From 1 July 2014, the refundable and non-refundable offsets for the Research & Development Tax Incentive will be reduced by 1.5%. This means the refundable offset will be reduced to 43.5% while the non-refundable offset will be reduced to 38.5%.

Interestingly, the Government has said that reducing the R&D tax offset rates is consistent with the Government's commitment to cut the company tax rate by 1.5%. However, the reduction in the company tax rate is not meant to occur until 1 July 2015.

Businesses that are undertaking R&D activities this year may want to consider bringing forward expenditure to ensure they maximise their claims for the year ending 30 June 2014 to take advantage of the higher tax offset rates.

Tax changes

The Government has restated its commitment to remove the Minerals Resource Rent Tax and the associated measures, and the Carbon Tax. Unfortunately there has been no mention of the planned reduction in the immediate asset write-off rate for small business entities. The threshold was meant to be reduced from $6,500 to $1,000 from 1 January 2014 but the legislation was blocked in the Senate. We still have no certainty on when this change will take place.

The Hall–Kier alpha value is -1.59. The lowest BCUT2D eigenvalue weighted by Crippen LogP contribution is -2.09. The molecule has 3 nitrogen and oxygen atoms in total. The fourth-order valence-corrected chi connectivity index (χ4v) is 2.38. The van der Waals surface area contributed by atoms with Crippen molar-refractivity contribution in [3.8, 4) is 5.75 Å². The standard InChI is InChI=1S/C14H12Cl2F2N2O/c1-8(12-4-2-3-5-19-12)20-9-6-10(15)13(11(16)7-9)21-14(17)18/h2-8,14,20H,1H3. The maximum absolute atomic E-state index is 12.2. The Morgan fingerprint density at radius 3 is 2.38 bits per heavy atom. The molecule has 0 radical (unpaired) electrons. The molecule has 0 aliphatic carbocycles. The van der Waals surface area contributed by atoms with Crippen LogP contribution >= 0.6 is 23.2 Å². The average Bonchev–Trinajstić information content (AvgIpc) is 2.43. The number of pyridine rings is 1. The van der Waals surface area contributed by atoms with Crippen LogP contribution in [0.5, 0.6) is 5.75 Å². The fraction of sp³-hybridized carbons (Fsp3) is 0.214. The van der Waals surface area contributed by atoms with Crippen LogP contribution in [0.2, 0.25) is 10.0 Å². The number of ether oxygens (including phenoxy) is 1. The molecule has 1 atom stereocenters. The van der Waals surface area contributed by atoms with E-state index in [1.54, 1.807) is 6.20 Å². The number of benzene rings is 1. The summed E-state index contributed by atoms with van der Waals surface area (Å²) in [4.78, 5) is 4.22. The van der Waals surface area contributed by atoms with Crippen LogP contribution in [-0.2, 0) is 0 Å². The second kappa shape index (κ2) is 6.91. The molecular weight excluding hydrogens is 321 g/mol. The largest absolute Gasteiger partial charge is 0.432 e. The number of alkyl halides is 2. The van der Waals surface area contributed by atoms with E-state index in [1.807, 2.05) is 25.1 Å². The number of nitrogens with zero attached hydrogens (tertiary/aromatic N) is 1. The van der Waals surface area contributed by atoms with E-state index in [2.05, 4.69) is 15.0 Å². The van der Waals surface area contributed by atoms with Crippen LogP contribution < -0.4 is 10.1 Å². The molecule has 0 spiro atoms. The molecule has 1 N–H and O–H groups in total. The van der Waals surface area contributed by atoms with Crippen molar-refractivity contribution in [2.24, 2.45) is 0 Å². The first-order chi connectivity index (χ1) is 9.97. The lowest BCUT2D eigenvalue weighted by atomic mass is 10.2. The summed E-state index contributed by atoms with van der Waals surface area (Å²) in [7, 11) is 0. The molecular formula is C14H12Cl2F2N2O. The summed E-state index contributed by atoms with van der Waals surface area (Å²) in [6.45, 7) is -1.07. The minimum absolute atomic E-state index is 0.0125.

As part of the Government's initiative to sort out and reduce the volume of announced but unenacted legislation, it has announced that it will not proceed with a number of other measures and amend others including:

  • Data matching and third party reporting - will be deferred until 1 July 2016. The expanded measures are expected to apply to taxable government grants and certain other government payments; sales of real property, shares and units in managed funds; and sales through merchant debit and credit services.
  • Multi-entry consolidated groups - The Government will not proceed with the proposal to remove inconsistencies in the tax treatment of multiple-entry consolidated groups.